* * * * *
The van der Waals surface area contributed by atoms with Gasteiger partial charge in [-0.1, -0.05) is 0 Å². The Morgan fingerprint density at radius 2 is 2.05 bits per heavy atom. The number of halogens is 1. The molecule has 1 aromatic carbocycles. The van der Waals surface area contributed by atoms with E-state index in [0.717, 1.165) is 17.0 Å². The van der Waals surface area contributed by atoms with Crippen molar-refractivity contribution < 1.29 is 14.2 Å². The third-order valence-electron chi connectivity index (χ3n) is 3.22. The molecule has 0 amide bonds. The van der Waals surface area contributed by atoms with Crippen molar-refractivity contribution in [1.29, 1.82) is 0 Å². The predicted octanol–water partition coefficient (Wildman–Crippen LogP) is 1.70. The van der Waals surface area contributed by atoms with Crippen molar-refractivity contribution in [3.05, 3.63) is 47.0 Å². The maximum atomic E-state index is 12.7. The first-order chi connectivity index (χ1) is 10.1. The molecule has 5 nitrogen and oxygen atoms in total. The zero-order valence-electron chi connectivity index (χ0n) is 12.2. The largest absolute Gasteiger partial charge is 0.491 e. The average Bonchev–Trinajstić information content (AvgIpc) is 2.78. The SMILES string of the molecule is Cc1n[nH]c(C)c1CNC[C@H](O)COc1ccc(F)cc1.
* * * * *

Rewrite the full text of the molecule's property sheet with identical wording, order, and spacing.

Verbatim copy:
The van der Waals surface area contributed by atoms with Gasteiger partial charge in [-0.1, -0.05) is 0 Å². The Morgan fingerprint density at radius 2 is 2.05 bits per heavy atom. The number of halogens is 1. The molecule has 1 aromatic carbocycles. The van der Waals surface area contributed by atoms with E-state index in [0.717, 1.165) is 17.0 Å². The van der Waals surface area contributed by atoms with Crippen molar-refractivity contribution < 1.29 is 14.2 Å². The third-order valence-electron chi connectivity index (χ3n) is 3.22. The molecule has 0 amide bonds. The van der Waals surface area contributed by atoms with Crippen molar-refractivity contribution in [1.29, 1.82) is 0 Å². The predicted octanol–water partition coefficient (Wildman–Crippen LogP) is 1.70. The van der Waals surface area contributed by atoms with Crippen molar-refractivity contribution in [3.05, 3.63) is 47.0 Å². The maximum atomic E-state index is 12.7. The first-order chi connectivity index (χ1) is 10.1. The molecule has 5 nitrogen and oxygen atoms in total. The zero-order valence-electron chi connectivity index (χ0n) is 12.2. The largest absolute Gasteiger partial charge is 0.491 e. The average Bonchev–Trinajstić information content (AvgIpc) is 2.78. The SMILES string of the molecule is Cc1n[nH]c(C)c1CNC[C@H](O)COc1ccc(F)cc1.